Raster datasets can be displayed, or rendered, in your map in many different ways. Rendering is the process of displaying your data. How a raster dataset is rendered depends on what type of data it contains and what you want to show. Some rasters have a predefined color scheme—a color map—that ArcMap automatically uses to display them. For those that don't, ArcMap chooses an appropriate display method that you can adjust as needed.
You can change these methods using the Image Analysis window or by opening the layer's Properties dialog box and editing the parameters on the Symbology tab. To preserve the rendering properties you've set, you can save a layer (*.lyr) file.
Methods of rendering raster data
The Stretched renderer displays continuous raster cell values across a gradual ramp of colors. Use the Stretched renderer to draw a single band of continuous data. The Stretched renderer works well when you have a large range of values to display, such as in imagery, aerial photographs, or elevation models. Below is an example of the Stretched renderer on a single band in a multiband raster dataset:
You can choose from several different automatic stretches and a manual option when deciding exactly how to stretch the values.
The RGB Composite renderer uses the same methods as the Stretched renderer but allows you to combine bands as red, green, blue composites. When viewing color aerial photography, you are often viewing a three-band raster dataset, and this renderer is applied by default. You will also want to use this renderer to display different combinations of bands when working with multiband raster datasets, such as satellite or aerial imagery.
Below is an example of a multiband raster dataset displayed using three bands. The image above uses the Stretched renderer to display one of the bands in the raster dataset. The image below was created with the RGB Composite renderer and displays with color:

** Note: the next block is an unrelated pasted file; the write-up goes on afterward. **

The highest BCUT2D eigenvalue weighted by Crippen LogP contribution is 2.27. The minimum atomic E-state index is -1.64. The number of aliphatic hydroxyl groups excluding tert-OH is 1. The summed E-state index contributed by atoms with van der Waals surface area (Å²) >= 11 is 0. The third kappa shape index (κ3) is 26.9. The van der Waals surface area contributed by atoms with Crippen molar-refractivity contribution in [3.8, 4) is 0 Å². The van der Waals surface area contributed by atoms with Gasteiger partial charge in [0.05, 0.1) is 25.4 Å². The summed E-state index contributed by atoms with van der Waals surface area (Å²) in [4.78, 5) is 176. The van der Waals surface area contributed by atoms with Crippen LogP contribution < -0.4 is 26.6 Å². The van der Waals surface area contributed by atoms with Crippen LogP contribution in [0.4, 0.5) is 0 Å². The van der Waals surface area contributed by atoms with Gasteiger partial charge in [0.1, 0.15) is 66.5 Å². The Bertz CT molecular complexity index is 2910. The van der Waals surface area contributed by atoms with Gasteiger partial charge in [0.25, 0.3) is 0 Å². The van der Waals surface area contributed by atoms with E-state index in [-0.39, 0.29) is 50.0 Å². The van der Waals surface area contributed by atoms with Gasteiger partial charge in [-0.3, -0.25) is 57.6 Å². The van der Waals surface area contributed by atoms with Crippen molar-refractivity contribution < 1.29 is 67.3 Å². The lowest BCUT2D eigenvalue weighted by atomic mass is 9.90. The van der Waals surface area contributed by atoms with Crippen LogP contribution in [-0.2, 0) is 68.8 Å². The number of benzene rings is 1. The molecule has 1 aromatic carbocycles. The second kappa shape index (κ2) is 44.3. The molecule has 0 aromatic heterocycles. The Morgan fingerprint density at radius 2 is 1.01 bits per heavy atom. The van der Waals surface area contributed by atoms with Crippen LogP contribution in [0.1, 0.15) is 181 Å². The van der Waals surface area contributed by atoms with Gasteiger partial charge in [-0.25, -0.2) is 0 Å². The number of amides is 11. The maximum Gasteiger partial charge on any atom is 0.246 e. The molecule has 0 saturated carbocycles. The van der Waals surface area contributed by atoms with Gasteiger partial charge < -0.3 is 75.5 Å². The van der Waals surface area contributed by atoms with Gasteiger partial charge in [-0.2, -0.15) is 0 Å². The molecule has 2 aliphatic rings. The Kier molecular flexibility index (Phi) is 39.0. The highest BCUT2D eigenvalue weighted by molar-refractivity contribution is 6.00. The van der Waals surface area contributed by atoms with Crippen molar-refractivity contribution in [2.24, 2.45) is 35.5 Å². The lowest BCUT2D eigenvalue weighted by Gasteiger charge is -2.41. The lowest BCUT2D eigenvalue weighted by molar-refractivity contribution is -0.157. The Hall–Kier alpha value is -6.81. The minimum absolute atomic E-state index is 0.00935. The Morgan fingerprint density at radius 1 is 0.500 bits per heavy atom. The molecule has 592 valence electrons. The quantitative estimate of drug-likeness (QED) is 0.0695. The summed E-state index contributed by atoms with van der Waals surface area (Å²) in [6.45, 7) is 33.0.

The Classified renderer is used with a single-band raster layer. The Classified method displays thematic rasters by grouping cell values into classes. Use this type of thematic classification on continuous phenomena, such as slope, distance, or suitability, where you want to classify the range into a small number of classes and assign colors to those classes. Below is an example of an elevation raster dataset displayed using the Classified renderer:
You can choose one of these classification methods:
- Manual—Lets you set the class breaks. Use this choice if, for example, you want to emphasize particular patterns by placing breaks at important threshold values or if you need to comply with a particular standard that demands certain class breaks.
- Equal interval—The range of cell values is divided into equally sized classes where you specify the number of classes. Use this method to emphasize the relative amount of attribute values compared to other values. It is best applied to familiar data ranges such as percentages and temperature.
- Defined interval—You specify an interval to divide the range of cell values, and ArcMap determines the number of classes.